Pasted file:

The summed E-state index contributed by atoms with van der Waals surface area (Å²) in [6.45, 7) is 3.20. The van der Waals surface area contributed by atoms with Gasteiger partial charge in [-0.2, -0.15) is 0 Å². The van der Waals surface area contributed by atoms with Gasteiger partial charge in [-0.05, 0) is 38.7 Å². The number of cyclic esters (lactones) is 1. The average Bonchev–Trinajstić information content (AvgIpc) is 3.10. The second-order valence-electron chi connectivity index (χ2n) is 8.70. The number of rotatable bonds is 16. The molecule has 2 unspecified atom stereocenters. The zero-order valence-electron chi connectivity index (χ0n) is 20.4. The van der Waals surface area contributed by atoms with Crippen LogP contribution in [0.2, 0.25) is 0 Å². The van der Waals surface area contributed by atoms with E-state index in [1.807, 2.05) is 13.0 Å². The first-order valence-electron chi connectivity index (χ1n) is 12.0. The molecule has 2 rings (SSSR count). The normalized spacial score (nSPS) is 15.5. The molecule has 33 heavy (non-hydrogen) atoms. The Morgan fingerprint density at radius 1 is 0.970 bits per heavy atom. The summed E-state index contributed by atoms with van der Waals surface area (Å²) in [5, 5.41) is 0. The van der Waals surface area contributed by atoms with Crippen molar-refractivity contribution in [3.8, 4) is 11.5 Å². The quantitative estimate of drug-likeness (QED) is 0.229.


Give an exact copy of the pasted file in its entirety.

The summed E-state index contributed by atoms with van der Waals surface area (Å²) in [6.45, 7) is 3.20. The van der Waals surface area contributed by atoms with Gasteiger partial charge in [-0.2, -0.15) is 0 Å². The van der Waals surface area contributed by atoms with Gasteiger partial charge in [-0.05, 0) is 38.7 Å². The number of cyclic esters (lactones) is 1. The average Bonchev–Trinajstić information content (AvgIpc) is 3.10. The second-order valence-electron chi connectivity index (χ2n) is 8.70. The number of rotatable bonds is 16. The molecule has 2 unspecified atom stereocenters. The zero-order valence-electron chi connectivity index (χ0n) is 20.4. The van der Waals surface area contributed by atoms with Crippen LogP contribution in [0.2, 0.25) is 0 Å². The van der Waals surface area contributed by atoms with E-state index in [1.807, 2.05) is 13.0 Å². The first-order valence-electron chi connectivity index (χ1n) is 12.0. The molecule has 2 rings (SSSR count). The normalized spacial score (nSPS) is 15.5. The molecule has 33 heavy (non-hydrogen) atoms. The Morgan fingerprint density at radius 1 is 0.970 bits per heavy atom. The summed E-state index contributed by atoms with van der Waals surface area (Å²) in [5, 5.41) is 0. The van der Waals surface area contributed by atoms with Crippen molar-refractivity contribution in [3.8, 4) is 11.5 Å². The quantitative estimate of drug-likeness (QED) is 0.229.